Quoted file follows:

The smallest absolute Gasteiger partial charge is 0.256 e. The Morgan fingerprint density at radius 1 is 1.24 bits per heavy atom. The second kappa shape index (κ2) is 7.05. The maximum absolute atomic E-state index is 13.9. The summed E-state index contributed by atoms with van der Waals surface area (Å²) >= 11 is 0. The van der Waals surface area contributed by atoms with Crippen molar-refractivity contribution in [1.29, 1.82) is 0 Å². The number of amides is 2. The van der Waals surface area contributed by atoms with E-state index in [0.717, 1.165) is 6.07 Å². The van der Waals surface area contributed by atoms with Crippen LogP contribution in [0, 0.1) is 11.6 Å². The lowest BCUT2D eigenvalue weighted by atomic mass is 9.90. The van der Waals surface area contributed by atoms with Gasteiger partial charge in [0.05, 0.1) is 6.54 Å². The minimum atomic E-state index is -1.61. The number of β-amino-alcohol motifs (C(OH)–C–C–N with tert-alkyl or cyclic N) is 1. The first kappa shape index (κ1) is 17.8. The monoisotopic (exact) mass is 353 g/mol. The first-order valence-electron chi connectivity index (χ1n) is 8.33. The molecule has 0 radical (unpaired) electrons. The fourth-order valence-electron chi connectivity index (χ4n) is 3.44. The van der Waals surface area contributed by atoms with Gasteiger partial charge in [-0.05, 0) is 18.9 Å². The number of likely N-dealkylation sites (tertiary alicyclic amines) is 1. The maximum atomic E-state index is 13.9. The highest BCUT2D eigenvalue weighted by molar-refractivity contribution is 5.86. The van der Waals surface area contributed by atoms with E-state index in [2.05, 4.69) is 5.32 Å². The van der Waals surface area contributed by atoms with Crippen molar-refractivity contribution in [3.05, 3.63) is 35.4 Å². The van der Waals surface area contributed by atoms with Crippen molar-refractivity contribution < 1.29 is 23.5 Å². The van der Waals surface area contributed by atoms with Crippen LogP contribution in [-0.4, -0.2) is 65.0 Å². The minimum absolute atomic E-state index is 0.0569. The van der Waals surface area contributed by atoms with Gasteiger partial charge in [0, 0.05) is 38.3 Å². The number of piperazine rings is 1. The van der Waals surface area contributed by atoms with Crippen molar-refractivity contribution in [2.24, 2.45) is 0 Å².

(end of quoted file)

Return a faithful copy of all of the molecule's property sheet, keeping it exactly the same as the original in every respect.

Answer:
The smallest absolute Gasteiger partial charge is 0.256 e. The Morgan fingerprint density at radius 1 is 1.24 bits per heavy atom. The second kappa shape index (κ2) is 7.05. The maximum absolute atomic E-state index is 13.9. The summed E-state index contributed by atoms with van der Waals surface area (Å²) >= 11 is 0. The van der Waals surface area contributed by atoms with Crippen molar-refractivity contribution in [1.29, 1.82) is 0 Å². The number of amides is 2. The van der Waals surface area contributed by atoms with E-state index in [0.717, 1.165) is 6.07 Å². The van der Waals surface area contributed by atoms with Crippen LogP contribution in [0, 0.1) is 11.6 Å². The lowest BCUT2D eigenvalue weighted by atomic mass is 9.90. The van der Waals surface area contributed by atoms with Gasteiger partial charge in [0.05, 0.1) is 6.54 Å². The minimum atomic E-state index is -1.61. The number of β-amino-alcohol motifs (C(OH)–C–C–N with tert-alkyl or cyclic N) is 1. The first kappa shape index (κ1) is 17.8. The monoisotopic (exact) mass is 353 g/mol. The first-order valence-electron chi connectivity index (χ1n) is 8.33. The molecule has 0 radical (unpaired) electrons. The fourth-order valence-electron chi connectivity index (χ4n) is 3.44. The van der Waals surface area contributed by atoms with Gasteiger partial charge in [-0.05, 0) is 18.9 Å². The number of likely N-dealkylation sites (tertiary alicyclic amines) is 1. The maximum atomic E-state index is 13.9. The highest BCUT2D eigenvalue weighted by molar-refractivity contribution is 5.86. The van der Waals surface area contributed by atoms with E-state index in [2.05, 4.69) is 5.32 Å². The van der Waals surface area contributed by atoms with Crippen molar-refractivity contribution in [3.05, 3.63) is 35.4 Å². The van der Waals surface area contributed by atoms with Crippen molar-refractivity contribution < 1.29 is 23.5 Å². The van der Waals surface area contributed by atoms with Crippen LogP contribution in [-0.4, -0.2) is 65.0 Å². The minimum absolute atomic E-state index is 0.0569. The van der Waals surface area contributed by atoms with Gasteiger partial charge in [0, 0.05) is 38.3 Å². The number of piperazine rings is 1. The van der Waals surface area contributed by atoms with Crippen molar-refractivity contribution in [2.24, 2.45) is 0 Å².